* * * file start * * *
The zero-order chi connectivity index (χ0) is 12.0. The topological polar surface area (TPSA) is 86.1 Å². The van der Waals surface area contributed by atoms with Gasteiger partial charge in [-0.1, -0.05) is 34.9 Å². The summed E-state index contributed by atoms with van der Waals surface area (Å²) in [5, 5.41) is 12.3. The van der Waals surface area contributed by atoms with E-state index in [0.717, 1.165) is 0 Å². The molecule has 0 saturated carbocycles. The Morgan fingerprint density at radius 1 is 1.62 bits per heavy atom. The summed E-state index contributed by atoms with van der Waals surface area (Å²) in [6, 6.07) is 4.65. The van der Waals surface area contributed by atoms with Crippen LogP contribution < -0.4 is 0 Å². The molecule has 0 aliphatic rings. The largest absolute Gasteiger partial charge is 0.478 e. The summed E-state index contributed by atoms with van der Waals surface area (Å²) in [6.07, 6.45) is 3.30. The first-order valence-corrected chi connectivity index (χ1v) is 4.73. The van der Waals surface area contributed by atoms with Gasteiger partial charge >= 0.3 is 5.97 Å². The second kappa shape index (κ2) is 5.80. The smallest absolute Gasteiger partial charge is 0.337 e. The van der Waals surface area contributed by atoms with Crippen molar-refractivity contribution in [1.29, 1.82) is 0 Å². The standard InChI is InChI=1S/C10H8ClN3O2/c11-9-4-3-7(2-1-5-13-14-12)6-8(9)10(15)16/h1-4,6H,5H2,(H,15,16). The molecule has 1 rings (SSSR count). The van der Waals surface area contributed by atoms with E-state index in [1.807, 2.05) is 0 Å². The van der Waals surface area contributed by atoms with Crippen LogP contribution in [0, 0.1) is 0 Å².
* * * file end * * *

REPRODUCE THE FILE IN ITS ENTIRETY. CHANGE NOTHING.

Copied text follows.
The zero-order chi connectivity index (χ0) is 12.0. The topological polar surface area (TPSA) is 86.1 Å². The van der Waals surface area contributed by atoms with Gasteiger partial charge in [-0.1, -0.05) is 34.9 Å². The summed E-state index contributed by atoms with van der Waals surface area (Å²) in [5, 5.41) is 12.3. The van der Waals surface area contributed by atoms with E-state index in [0.717, 1.165) is 0 Å². The molecule has 0 saturated carbocycles. The Morgan fingerprint density at radius 1 is 1.62 bits per heavy atom. The summed E-state index contributed by atoms with van der Waals surface area (Å²) in [6, 6.07) is 4.65. The van der Waals surface area contributed by atoms with Crippen LogP contribution < -0.4 is 0 Å². The molecule has 0 aliphatic rings. The largest absolute Gasteiger partial charge is 0.478 e. The summed E-state index contributed by atoms with van der Waals surface area (Å²) in [6.07, 6.45) is 3.30. The first-order valence-corrected chi connectivity index (χ1v) is 4.73. The van der Waals surface area contributed by atoms with Gasteiger partial charge >= 0.3 is 5.97 Å². The second kappa shape index (κ2) is 5.80. The smallest absolute Gasteiger partial charge is 0.337 e. The van der Waals surface area contributed by atoms with Crippen molar-refractivity contribution in [1.29, 1.82) is 0 Å². The standard InChI is InChI=1S/C10H8ClN3O2/c11-9-4-3-7(2-1-5-13-14-12)6-8(9)10(15)16/h1-4,6H,5H2,(H,15,16). The molecule has 1 rings (SSSR count). The van der Waals surface area contributed by atoms with E-state index in [1.807, 2.05) is 0 Å². The van der Waals surface area contributed by atoms with Crippen LogP contribution in [0, 0.1) is 0 Å².